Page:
Teoh’s inquest: Narrow scope of police probe slammed

By Wong Choon Mei, Suara Keadilan

The third day of the inquest into the death of Selangor political officer Teoh Beng Hock begins with coroner Azmil Muntapha Abas making a site visit to Plaza Masalam in Shah Alam, where Teoh is believed to have fallen from the 14th floor office of the Malaysian Anti-Corruption Commission.

Lawyers, court officials and police have gathered at the building to join the inspection which will also include the 5th floor corridor of the adjoining building where Teoh’s body was found sprawled at 1.30pm on July 16.

He had gone to the MACC for questioning as a witness into a probe on alleged misuse of state funds by several Pakatan Rakyat assemblymen. MACC officers interrogated him from 5pm on July 15, and according to them, they released him at 3.45am the next day.

Apart from Azmil, police investigating officer ASP Ahmad Nazri Zainal were also at the scene together with DPP Tan Hock Chuan and lawyers representing the Teoh family, the Selangor state government and the Bar Council.

Police probe only asked if he fell or jumped, did not check for foul play


At a press conference held after the inspection, lawyer for the Selangor government Malik Imtiaz said the window at the 14th  window – where Beng Hock is widely believed to have been ejected – was just above waist height and from there, he could see where Teoh’s body was found.

“The window could be opened very wide,” said Malik. “But nothing is conclusive yet. The purpose of this visit is to allow the coroner and ourselves to visualise the scene. But it doesn’t take us any closer to an answer.”

Gobind Singh Deo, lawyer for the Teoh family, said police had based their entire investigation on the premise that Teoh either fell to his death or committed suicide.

“When the witnesses come forward, they are bound by police instructions to either say ‘yes or no’ on whether the deceased fell or committed suicide.

“They are not looking at the theory that Teoh may have been murdered or pushed off the building. We will pursue this theory. If need be, we will put a request to the coroner to ask police to widen the scope.”

Gobind added that the visit to the scene of death had raised at least two questions.

“We have asked the police to conduct further investigation in the areas we thought were significant. So the police have started work on that,” he said, declining to give further details.

The inquest has been adjourned to Monday. The DPP is expected to call to the stand three pathologists.

Neutrality in question after toxicology and DNA tests

On Wednesday, cross-examination of expert witnesses including chemist Zairaha Awang and DNA scientist Dr Seah Lay Hong revealed that the toxicology and DNA reports ordered by the police were limited in specifications.

It is not clear if this was intentional but it must be flagged out as there is already deep public misgiving as to the will of the police to conduct an independent and fair probe.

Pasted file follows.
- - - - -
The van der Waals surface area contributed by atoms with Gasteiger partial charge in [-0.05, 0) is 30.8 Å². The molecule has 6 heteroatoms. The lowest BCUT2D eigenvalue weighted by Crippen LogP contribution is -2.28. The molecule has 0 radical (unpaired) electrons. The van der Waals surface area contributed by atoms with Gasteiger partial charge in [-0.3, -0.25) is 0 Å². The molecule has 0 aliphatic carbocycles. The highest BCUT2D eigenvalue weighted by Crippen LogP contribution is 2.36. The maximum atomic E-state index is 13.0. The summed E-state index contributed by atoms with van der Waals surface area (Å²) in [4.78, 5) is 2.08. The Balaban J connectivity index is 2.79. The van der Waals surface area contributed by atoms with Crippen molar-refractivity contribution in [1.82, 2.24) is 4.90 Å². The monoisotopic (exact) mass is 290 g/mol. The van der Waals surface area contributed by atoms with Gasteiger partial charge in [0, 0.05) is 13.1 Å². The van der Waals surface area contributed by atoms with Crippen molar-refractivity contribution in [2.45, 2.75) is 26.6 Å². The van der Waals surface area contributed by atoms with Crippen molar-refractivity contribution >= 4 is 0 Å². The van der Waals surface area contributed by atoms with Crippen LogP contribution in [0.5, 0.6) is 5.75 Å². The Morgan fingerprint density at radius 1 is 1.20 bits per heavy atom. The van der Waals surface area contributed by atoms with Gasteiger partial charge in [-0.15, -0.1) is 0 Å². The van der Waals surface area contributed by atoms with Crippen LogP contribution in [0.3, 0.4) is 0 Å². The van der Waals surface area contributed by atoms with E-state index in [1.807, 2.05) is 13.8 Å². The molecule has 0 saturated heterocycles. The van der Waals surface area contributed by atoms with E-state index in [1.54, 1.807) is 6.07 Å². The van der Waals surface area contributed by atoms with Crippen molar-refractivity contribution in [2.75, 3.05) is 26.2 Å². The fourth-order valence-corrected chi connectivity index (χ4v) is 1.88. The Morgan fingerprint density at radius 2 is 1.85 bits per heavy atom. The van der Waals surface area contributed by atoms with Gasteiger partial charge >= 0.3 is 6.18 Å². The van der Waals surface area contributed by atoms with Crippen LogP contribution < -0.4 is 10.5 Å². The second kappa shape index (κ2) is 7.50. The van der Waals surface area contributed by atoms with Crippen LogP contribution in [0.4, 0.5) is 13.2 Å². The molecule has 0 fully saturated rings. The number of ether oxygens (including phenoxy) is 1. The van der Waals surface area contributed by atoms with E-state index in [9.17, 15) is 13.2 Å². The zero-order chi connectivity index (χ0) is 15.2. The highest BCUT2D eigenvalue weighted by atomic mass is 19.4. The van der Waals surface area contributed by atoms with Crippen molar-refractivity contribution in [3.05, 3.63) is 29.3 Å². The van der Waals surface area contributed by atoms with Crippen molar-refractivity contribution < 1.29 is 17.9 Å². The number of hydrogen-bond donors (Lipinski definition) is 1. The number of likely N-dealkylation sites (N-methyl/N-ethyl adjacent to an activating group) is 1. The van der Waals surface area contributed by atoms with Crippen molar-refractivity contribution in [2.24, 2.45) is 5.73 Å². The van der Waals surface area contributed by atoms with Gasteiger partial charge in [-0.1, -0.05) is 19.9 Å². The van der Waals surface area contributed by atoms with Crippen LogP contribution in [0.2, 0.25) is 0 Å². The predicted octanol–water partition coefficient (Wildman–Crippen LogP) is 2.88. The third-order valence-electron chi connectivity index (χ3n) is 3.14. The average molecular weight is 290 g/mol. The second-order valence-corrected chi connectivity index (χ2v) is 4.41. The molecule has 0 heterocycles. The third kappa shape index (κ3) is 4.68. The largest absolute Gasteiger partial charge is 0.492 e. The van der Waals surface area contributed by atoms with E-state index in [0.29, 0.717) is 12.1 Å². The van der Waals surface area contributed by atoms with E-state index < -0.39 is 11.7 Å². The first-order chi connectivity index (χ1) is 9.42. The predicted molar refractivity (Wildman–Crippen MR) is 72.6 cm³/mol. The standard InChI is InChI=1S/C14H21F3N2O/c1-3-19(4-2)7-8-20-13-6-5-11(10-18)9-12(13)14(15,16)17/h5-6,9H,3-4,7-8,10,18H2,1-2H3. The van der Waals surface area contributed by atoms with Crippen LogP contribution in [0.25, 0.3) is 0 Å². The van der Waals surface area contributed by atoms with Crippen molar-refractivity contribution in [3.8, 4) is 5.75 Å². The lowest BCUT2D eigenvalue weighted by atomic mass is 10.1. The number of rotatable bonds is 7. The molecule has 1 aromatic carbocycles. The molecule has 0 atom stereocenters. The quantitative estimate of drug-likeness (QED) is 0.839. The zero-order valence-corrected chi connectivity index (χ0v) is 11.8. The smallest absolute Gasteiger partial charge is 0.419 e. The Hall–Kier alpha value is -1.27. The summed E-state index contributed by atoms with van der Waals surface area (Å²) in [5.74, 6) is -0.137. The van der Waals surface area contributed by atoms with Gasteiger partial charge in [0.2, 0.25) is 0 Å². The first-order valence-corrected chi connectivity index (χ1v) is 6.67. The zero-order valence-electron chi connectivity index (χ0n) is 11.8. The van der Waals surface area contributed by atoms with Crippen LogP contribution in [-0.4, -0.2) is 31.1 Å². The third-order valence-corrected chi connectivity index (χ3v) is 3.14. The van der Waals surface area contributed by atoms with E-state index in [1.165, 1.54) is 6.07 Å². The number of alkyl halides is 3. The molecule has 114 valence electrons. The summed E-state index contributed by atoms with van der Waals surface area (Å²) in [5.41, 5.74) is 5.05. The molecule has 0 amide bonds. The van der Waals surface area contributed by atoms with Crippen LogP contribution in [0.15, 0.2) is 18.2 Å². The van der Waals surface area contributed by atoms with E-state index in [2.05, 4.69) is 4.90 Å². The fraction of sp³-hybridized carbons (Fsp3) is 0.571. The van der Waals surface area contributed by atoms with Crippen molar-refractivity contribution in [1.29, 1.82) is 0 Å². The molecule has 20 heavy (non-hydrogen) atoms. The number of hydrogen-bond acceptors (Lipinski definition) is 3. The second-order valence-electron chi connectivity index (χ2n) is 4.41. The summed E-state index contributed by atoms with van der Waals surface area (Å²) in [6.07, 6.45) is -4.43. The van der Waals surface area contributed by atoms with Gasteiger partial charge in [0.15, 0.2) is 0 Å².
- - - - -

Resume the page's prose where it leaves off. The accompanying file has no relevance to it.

Like the MACC, the police and even courts have come under heavy fire, losing the trust of the Malaysian public especially in the aftermath of the Perak political crisis sprung by Prime Minister Najib Razak in February.

To cling to power in the northwestern state, Najib openly pushed the federal agencies into supporting his political agenda, resulting in an incredulous string of court rulings that have since become the talk of the nation and sparking the huge plunge in public confidence for the current Umno-BN system of governance.

Yesterday, Zairaha – a government chemist with 12 years experience – told the inquest that she had received samples of stomach content, blood and urine from the Klang General Hospital on July 21. She said she was asked to do a toxicology report to determine if there were poisonous or dangerous substances in the samples. Her lab analysis showed found no traces of alcohol or common prescription drugs.

But she did not perform a vital check – an adrenaline test to measure the stress levels in Teoh. Because he is believed to have fallen – either from being pushed or through suicide – the stress levels in his system can provide an enormous clue as to what he was going through prior to death.

This test was not conducted because the police did not request for it, Zairaha told the court.

No DNA match because swabs were only taken from certain areas


Dr Seah, also from the Chemistry Dept but specializing in DNA, told the court she was instructed to take swabs only from certain areas of Teoh’s clothing.

From his jacket and a tear region on his belt, she found DNA of at least two other males. DNA from 157 individuals, including cleaners, guards & MACC officers, were also tested for match. But although she did not find any match, she admitted the results did not absolve any of them from having had a hand in Beng Hock’s death.

This was because the police only asked her to swab certain areas for DNA, thereby limiting the scope of her investigation.

During cross-examination by Gobind, she agreed that it was possible the tear in Beng Hock’s belt was caused by someone dangling him from a window. When the belt snapped, he plunged to his death.

Gobind: Do you also say that it’s fair that this man was being held from a high building by the belt and it snapped? Is that a possibility?

Dr Seah: It is speculative but it is one of the many possibilities.